The above considerations aside, I would venture that African English – like American or Australian English – is overdue recognition as a distinct linguistic entity, possessed of a unique rhythm and pronunciation, as well as an idiomatic quality quite distinct from any form of English spoken elsewhere. And learning to communicate in this idiom is perhaps the most important linguistic skill that the visitor to Uganda (or any other Anglophone country in Africa) can acquire. If this sounds patronising, so be it. There are regional accents in the UK and US that I find far more difficult to follow than the English spoken in Africa, simply because I am more familiar with the latter. And precisely the same adjustment might be required were, for instance, an Australian to travel in the American south, a Geordie to wash up in my home town of Johannesburg, or vice versa.

The following points should prove useful when you speak English to Africans:

  • Greet simply, using phrases likely to be understood locally: the ubiquitous sing-song ‘How-are-you! – I am fine’, or if that draws a blank try the pidgin Swahili Jambo! […] If you have already greeted the person, you’ll feel less need to preface a question with phrases like ‘I’m terribly sorry’ or ‘Would you mind telling me’ which will confuse someone who speaks limited English.
  • …Phrase questions simply, with an ear towards Bantu inflections. ‘This bus goes to Mbale?’ might be more easily understood than ‘Could you tell me whether this bus is going to Mbale?’ and ‘You have a room?’ is better than ‘Is there a vacant room?’
  • …Listen to how people talk to you, and learn from it. Vowel sounds are often pronounced as in the local language (see Swahili pronunciation above), so that ‘bin’, for instance, might sound more like ‘been’. Many words, too, will be pronounced with the customary Bantu stress on the second-last syllable.
  • African languages generally contain few words with compound consonant sounds or ending in consonants. This can result in the clipping of soft consonant sounds such as ‘r’ (important as eem-POT-ant) or the insertion of a random vowel sound between running consonants (so that pen-pal becomes pen-i-pal and sounds almost indistinguishable from pineapple). It is commonplace, as well, to append a random vowel to the end of a word, in the process shifting the stress to what would ordinarily be the last syllable (eg: pen-i-PAL-i).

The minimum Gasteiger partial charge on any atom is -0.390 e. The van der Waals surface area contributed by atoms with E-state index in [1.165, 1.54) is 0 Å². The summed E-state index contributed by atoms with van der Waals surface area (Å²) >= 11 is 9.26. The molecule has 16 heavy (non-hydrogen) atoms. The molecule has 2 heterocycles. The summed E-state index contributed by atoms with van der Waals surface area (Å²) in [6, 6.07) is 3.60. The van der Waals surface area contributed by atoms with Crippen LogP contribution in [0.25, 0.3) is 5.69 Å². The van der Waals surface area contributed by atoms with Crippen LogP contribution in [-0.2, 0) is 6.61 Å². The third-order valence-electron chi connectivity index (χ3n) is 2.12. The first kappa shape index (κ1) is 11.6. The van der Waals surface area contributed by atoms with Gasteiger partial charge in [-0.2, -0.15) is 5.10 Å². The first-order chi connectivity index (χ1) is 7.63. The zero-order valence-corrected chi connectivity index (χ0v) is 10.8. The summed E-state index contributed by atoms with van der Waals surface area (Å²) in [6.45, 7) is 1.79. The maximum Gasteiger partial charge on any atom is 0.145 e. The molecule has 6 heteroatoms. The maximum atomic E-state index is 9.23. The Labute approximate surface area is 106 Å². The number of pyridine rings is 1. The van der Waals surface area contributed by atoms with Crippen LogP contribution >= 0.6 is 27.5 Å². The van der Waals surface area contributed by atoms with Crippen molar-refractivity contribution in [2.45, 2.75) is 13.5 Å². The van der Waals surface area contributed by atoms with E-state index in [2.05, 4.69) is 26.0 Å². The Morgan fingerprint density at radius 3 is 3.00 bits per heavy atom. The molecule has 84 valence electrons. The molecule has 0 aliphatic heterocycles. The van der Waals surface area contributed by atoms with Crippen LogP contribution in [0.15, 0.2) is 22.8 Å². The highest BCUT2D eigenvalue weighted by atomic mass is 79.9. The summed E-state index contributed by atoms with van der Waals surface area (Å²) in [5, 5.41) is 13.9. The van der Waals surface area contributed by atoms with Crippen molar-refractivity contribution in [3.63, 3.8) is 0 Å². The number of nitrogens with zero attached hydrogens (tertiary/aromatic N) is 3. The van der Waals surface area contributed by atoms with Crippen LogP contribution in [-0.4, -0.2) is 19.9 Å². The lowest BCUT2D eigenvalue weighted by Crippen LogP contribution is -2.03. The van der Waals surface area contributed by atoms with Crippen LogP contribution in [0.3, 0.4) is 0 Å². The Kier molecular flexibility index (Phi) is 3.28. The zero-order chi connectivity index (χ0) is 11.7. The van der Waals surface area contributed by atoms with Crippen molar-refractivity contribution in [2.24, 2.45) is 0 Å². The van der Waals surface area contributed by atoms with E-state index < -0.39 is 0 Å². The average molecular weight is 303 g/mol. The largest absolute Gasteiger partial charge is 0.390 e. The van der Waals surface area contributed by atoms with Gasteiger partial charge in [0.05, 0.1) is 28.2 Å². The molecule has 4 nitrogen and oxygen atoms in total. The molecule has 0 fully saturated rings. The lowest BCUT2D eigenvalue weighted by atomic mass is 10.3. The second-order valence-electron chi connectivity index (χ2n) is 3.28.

• …We’ve all embarrassed ourselves at some point by mutilating the pronunciation of a word we’ve read but not heard. Likewise, guides working in national parks and other reserves often come up with innovative pronunciations for bird and mammal names they come across in field guides, and any word with an idiosyncratic spelling (eg: yacht, lamb, knot).

In a conversation with us, a Peace Corps staff member recently advocated that the use of the accent by Peace Corps Volunteers is a sign of integration, and that to speak in our real voices implies that “our way of speaking English is superior.” The staff member asserted that there is a difference between “mocking” (unacceptable) and “mimicking” (acceptable), and that mimicking should probably not be attempted by Peace Corps Trainees (who have been in Uganda for less than three months) because they may unintentionally mock the accent.

Of course, all of these perspectives should take a backseat to those of Ugandans. How do Ugandans feel when Peace Corps Volunteers try to imitate their accent(s)? The small, initial sample size of conversations are, of course, inconclusive. Two different Peace Corps Volunteers, trying to maintain a neutral tone, asked their Ugandan counterparts for their opinions about “Uganglish.”

One Ugandan teacher said she approved of PCVs using the accent: “When you first arrive in the class, you can use that broken English. As time goes on, you can change to that real English. You learn that local language and then go on to another language, so [the same principle should apply, moving] from the broken to the real English.”